“I truly believe schools such as ours offer a better secular education in addition to letting our students feel the beauty of being part of a Muslim community.”
However, Ahmed admitted there are areas for improvement.
“I would like to have the Muslim community be more involved with our school and for our students to be more of a part of the community’s activities,” he said.
In her opinion, Shatry said her daughter’s school could benefit from better technology such as more computers and overhead projectors.
Like Ahmed, Madiha Zaidi has spent many years affiliated with Islamic schools and is now in her sixth year as a teacher.
Though she acknowledges the need for more classroom resources, her main concern about Islamic education and the environment of the schools she’s been affiliated with are their effects on older students.
She recognizes the importance of Islamic education while children are young, particularly when they are in elementary school. However, Zaidi said as students move into middle and high school their needs change, and parents who once swore by Islamic-based education might do well to take a step back and reevaluate.
“(When they’re young) they are getting that conversation about their Islamic history and the laws they need to follow,” she said.
“They may be inspired to pray or wear their hijab and the school keeps them a little more connected to Islam than they would be in a public school.”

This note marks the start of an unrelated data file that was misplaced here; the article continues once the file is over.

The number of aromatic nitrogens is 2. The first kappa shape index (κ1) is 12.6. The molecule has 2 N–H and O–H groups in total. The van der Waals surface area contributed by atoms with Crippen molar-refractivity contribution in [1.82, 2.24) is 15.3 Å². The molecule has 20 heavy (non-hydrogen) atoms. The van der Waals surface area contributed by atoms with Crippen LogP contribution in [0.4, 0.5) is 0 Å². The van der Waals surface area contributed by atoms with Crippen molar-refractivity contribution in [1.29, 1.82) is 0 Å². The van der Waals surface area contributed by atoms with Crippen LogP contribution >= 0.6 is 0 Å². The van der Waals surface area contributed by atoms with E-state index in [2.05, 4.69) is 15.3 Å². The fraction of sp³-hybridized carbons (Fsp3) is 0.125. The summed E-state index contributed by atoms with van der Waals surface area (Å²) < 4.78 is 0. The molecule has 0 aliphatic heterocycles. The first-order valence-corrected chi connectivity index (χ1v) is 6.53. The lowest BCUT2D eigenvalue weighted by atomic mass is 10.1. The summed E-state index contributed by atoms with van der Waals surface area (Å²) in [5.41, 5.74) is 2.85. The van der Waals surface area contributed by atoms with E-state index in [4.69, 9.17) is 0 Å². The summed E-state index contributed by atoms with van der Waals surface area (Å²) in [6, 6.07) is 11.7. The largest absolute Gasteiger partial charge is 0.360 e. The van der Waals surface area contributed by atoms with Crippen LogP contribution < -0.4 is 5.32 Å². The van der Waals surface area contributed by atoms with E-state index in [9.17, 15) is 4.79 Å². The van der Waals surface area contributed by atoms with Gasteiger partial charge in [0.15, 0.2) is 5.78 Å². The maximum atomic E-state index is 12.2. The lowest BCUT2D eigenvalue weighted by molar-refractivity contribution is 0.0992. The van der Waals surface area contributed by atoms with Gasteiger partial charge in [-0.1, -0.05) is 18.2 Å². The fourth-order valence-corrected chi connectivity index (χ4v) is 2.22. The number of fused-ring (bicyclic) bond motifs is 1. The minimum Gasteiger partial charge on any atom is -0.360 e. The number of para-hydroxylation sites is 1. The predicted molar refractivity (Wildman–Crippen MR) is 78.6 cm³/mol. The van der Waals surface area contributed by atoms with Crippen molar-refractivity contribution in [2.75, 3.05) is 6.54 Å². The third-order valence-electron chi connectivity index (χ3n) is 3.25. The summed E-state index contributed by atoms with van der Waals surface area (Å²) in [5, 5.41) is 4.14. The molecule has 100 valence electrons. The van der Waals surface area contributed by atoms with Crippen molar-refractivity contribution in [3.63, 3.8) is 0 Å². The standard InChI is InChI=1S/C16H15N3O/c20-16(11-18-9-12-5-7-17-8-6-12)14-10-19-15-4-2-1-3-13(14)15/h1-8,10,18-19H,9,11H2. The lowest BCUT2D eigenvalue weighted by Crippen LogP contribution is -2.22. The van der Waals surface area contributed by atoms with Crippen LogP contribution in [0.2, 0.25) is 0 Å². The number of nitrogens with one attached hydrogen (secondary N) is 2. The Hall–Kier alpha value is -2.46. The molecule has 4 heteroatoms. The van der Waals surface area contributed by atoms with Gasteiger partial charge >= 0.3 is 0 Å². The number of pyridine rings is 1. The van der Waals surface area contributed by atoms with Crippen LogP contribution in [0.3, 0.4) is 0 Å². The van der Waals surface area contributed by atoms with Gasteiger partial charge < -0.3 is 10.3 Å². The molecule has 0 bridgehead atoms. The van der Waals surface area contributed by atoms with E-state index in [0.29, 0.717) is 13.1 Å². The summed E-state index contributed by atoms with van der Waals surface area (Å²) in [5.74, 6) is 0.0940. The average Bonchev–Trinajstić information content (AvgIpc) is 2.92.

But Zaidi warned those benefits often start to wane as children age.
“I’ve seen what happens when they’re older, and it has to do with wanting to be in an environment with more kids or where they’re getting more opportunities like the fun stuff in school such as sports and art classes,” she said. “Some Islamic schools don’t have that, but these are the things kids really enjoy in school. They need that fun time, and when they don’t get it they get angry and then they resent their school and they resent the religion and it spirals downward from there. Islam says we should have everything in moderation but (with full-time Islamic school) we are drowning our kids.”
Of course, not all Islamic schools are wastelands for older children. Many do their best to offer a variety of classes, clubs, sports and extracurricular activities – Ahmed said the Dayton Islamic School has girls’ and boys’ basketball teams, for example.
But is it enough? And, in the end, does it matter as long as a child is being instilled with solid Islamic values and a good base of religious knowledge? Of course, only meaningful and thoughtful conversation between a parent and child can answer that question.
For Ahmed, he said the key to continuously improving Islamic schools lies with the Muslim community itself. He called on American Muslims to support Islamic schools and to contribute to their success, ensuring they reach the highest standards of excellence while keeping with the spirit of educating young Muslims in both religious and secular matters.
“I believe we should not have an inferiority complex and should work harder to attract students to our schools,” he said.
“We should not feel the need to compromise our beliefs in order to sell our schools.”